Sean Turnell, former Senior Analyst at the Reserve Bank of Australia and author of the book Fiery Dragons: Banks, Moneylenders and Microfinance in Burma, agrees the country’s development is in its infancy and there is a long way to go before it can realise its potential as an economy.
“The military takes far too much of the country’s financial resources. Because of the underdevelopment of the banking and financial services industry the primary vehicle for financing continues to be printing money by the central bank. And of course that’s deeply problematic for any financial sector because it tends to drive monetary instability.”
The greatest concern for Turnell is an early sign that Myanmar’s promise as an economy might hit a roadblock to offshore investment by modelling itself on Russia. There, an oligarch class emerged with capitalism that became problematic to many attempts at investment. Enjoying significant protections and concessions, the oligarch class became a powerful break to any attempts at reform. In Myanmar, there’s a system of export and import licenses already in effect that requires the right connections to tap into. Despite the increase in trade to the country, there’s already a problem with a substantial portion of the economic activity being controlled by a very select group of people.
Closer to home, financial institutions active in Asia might anticipate working in a market similar to Vietnam, which also followed the Russian model closely. “It is simultaneously both a model for Myanmar and a warning,” Turnell said. “The experience in Vietnam seems to have gone a little awry recently in ways that are not unconnected to corruption and connections to oligarchs and so on. It worries me that even if a fully democratic government was to emerge it could become very problematic if the fruits of reform were seen to go to one particular group of people. I think then public support for reform could disappear, just like in Russia and become replaced by a certain cynicism about where things are going.”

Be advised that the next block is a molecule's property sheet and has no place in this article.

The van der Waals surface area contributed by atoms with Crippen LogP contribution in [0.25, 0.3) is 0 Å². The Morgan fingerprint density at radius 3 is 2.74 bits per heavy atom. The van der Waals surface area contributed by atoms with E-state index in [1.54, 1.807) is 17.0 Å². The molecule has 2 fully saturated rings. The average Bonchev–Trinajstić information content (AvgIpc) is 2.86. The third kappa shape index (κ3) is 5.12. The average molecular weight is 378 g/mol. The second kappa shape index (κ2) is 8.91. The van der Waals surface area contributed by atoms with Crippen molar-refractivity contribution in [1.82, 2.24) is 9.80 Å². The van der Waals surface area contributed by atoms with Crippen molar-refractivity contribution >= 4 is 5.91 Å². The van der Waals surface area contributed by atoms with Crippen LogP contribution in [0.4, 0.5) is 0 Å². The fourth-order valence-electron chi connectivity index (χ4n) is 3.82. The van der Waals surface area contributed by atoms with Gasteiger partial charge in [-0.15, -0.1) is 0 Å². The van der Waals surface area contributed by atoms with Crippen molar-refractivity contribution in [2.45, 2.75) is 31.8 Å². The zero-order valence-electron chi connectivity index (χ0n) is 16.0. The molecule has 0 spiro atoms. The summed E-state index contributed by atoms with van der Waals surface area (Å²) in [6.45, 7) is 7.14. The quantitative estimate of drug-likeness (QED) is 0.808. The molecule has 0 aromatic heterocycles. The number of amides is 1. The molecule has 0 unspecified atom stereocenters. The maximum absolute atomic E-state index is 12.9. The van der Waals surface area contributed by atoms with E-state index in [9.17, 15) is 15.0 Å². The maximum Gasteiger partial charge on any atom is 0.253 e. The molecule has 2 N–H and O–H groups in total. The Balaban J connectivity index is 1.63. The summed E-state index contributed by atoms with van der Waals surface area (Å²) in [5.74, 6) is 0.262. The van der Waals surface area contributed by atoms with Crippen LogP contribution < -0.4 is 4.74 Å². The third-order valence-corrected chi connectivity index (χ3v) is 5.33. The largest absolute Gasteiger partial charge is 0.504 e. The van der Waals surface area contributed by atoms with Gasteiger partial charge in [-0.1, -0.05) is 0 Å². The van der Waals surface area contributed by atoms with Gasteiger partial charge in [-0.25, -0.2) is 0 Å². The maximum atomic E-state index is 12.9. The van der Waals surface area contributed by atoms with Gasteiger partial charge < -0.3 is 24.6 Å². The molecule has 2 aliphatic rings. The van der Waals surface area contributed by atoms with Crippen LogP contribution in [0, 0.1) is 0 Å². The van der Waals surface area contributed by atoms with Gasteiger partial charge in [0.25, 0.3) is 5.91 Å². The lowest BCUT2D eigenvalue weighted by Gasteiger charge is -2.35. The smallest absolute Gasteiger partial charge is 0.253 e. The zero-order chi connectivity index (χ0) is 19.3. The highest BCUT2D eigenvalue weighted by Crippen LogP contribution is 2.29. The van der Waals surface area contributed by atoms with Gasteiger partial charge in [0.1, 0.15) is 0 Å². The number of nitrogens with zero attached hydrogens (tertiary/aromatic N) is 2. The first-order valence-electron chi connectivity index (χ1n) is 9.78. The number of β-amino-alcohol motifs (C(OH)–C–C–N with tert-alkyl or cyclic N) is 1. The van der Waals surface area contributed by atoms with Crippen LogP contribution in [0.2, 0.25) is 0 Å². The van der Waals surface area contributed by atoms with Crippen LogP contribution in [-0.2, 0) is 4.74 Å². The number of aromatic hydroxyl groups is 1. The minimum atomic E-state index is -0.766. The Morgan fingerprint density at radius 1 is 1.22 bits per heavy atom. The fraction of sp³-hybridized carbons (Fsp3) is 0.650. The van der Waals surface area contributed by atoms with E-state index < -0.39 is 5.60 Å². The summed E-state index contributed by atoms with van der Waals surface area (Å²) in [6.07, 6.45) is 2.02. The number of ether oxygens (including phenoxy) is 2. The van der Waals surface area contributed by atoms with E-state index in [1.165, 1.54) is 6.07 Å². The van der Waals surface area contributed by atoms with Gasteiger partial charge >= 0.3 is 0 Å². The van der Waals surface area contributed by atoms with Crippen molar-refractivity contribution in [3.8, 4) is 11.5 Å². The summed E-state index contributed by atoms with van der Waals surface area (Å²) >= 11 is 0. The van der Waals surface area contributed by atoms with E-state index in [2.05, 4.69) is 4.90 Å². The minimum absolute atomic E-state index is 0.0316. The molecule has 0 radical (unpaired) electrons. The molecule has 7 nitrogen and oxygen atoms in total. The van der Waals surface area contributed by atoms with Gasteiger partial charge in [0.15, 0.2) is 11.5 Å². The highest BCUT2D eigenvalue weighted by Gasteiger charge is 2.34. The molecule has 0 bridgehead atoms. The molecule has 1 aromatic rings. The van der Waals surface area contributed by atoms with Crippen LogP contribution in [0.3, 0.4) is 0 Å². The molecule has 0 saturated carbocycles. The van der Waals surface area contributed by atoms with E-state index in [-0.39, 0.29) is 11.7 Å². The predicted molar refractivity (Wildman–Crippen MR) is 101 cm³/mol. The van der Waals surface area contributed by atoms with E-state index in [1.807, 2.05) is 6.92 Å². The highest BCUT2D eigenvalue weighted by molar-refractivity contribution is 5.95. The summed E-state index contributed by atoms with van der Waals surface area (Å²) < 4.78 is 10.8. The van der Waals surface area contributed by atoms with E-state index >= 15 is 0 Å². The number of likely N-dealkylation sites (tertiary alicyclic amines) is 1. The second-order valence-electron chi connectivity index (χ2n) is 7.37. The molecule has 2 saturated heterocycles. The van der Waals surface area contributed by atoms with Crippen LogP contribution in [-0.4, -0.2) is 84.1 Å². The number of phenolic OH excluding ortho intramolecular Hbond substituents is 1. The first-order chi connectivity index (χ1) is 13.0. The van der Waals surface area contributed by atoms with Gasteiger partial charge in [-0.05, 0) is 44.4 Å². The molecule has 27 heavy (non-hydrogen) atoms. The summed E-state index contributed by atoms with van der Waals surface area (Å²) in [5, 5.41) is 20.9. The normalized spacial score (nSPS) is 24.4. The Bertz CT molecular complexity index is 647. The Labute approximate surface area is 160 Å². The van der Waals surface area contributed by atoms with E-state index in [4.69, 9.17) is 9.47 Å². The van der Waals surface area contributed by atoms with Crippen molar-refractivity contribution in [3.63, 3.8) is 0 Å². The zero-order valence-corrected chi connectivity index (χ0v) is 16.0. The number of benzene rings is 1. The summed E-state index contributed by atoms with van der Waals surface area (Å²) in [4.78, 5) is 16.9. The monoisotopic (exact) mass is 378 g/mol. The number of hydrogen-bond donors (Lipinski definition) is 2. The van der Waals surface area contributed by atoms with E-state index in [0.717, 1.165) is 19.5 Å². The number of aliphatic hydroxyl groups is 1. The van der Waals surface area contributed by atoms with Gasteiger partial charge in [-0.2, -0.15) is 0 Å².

Although it’s the reason financial institutions are so interested in Myanmar, its underdevelopment will also hamper the pioneering organisations that set up a presence in the nation. Myanmar faces significant technological and infrastructure challenges as its financial system tries to catch up to the region. The roads are substandard and electricity is irregular. ATMs have begun appearing in the major capital cities, but those ATMs require dedicated generators to compensate for the power grid.
And, at a time where banks in the broader Asian markets are talking up mobility and social networking engagement, Myanmar has Internet and mobile penetration of just 0.2/100 people (Internet users) and 1.2/100 people (mobile subscriptions). By contrast, Thailand is 28/100 people and 101/100 people, Malaysia is 55/100 people and 121/100 people and Singapore is 70/100 people and 144/100 people.
“All of that is not insurmountable. It’s been the case that many countries have made the transition, but certainly in Myanmar, the problems are very acute and foreign investors will need to be aware of that,” said Turnell.